Charlotte Braxton was particularly astute in her observations of the passing scene. She spoke her mind without hesitation, for which quality her friends admired and respected her as being a truly genuine person. Her facial expressions often conveyed as much of what she was thinking as did her words. She did not tell jokes as such, but she put forth many amusing remarks that often bordered on being hilarious.
Charlotte and her husband, Alf, were natives of North Carolina. After their marriage, nearly 60 years ago, they emigrated to the Nation’s Capital where Alf spent his career in federal service. Before he retired from the Department of Agriculture, they moved to Reedville where they bought the Bailey-Cockrell House, which was built in 1884. For their first years here, Alf left by van from Heathsville each morning for Washington for his appointed rounds in government.
With her creative mind at work full speed, Charlotte turned the house into a fabulous bed and breakfast inn, with rooms filled with antique furnishings and breakfasts that proved her taste for food was as impeccable as her flair for design. To enter the Bailey-Cockrell House with Charlotte as chatelaine was to experience elegance at every turn. When they closed the venerable inn 21 years ago, for many folks a memorable experience passed into history.
While not at the B&B, Charlotte was engaged with her other business venture, what she and Alf initially called The Country House, carrying over a business interest they had begun earlier in Fredericksburg. When they moved the shop around the corner to a larger house more in keeping stylistically with the pieces she they were marketing, they renamed it The Burgess House. The traditional building was an ideal setting for their collections. After his retirement from government service, Alf joined Charlotte full time in the business.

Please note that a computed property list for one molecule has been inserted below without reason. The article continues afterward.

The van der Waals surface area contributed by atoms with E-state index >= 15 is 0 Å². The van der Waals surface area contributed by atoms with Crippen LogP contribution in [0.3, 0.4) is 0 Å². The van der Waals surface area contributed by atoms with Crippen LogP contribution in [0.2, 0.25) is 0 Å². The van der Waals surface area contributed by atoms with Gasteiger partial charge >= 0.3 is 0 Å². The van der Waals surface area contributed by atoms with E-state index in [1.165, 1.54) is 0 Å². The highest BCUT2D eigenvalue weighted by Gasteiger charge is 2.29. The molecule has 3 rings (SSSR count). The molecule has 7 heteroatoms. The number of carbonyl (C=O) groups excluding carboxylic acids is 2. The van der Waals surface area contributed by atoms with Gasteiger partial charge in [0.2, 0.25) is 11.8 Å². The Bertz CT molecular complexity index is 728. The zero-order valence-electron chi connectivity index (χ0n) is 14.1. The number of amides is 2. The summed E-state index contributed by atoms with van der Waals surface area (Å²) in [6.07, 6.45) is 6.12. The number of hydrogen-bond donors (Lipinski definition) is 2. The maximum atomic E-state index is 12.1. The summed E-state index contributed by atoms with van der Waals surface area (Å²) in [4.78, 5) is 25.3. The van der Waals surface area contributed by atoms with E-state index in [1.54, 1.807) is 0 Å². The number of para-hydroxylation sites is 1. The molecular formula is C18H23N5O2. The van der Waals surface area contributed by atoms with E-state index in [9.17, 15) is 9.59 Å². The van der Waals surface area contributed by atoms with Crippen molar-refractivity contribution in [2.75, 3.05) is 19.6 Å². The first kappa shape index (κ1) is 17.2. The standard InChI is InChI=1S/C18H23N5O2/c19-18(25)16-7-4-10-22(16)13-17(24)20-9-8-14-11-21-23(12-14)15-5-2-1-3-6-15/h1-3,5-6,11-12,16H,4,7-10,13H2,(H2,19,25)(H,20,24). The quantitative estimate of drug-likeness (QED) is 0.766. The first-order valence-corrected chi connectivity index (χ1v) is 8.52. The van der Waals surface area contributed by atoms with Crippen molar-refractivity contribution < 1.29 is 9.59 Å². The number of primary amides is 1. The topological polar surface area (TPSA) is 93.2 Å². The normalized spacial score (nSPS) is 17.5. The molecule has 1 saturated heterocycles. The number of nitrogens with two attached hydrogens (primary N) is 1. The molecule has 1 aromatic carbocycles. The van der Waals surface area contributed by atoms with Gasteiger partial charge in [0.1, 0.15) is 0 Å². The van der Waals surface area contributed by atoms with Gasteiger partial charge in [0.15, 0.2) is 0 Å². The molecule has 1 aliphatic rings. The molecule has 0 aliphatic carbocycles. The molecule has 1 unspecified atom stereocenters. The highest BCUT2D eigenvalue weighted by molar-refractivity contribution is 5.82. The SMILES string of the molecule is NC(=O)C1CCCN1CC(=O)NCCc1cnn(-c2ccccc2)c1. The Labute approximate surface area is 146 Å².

As an entrepreneur, Charlotte knew her trade, what was popular and what was not, which customers needed instructing and coaching, and which did not, where to buy, and where not. The whole gamut came naturally to her. She would say that her customers wanted “The Look” more than the period or history of the pieces they purchased, and she aimed to provide it for them.
She also offered accessories that could help her patrons care for their items. For Charlotte, the whole picture mattered. For many years, she and Alf were assisted in their business by the late Jean Edwards, who died last October, and who shared their dedication to their customer base.
When she was not engaged in her business ventures, Charlotte was equally dedicated to her other pursuit, fishing in the waters of the Bay and its tributaries. If it could be said of anyone, Charlotte perhaps most deserved the phrase, “She loved to fish.” No conversation was complete without her speaking of trying to catch “the big one,” which she often did. Whether she caught anything or not, Charlotte was happy to be on the water.
Ultimately, Charlotte and Alf decided to retire, and they sold The Burgess House, now the retail store for the Northumberland County Animal Shelter, and they moved to a home near the water that their grandson, Joseph Mann, renovated for them.
Their days at the old stand might have ended, but their interests remained alive and well. They continued to keep abreast of what was happening in business, and of course in politics, the latter being second nature to Charlotte, and most importantly, they enjoyed life.
Last month, Charlotte died at the age of 78, leaving an indelible image in the minds of all who knew her, whether personally or professionally. Indeed, Charlotte was one not to be forgotten.
Charlotte Capps Braxton, September 25, 1943–June 28, 2022. R.I.P.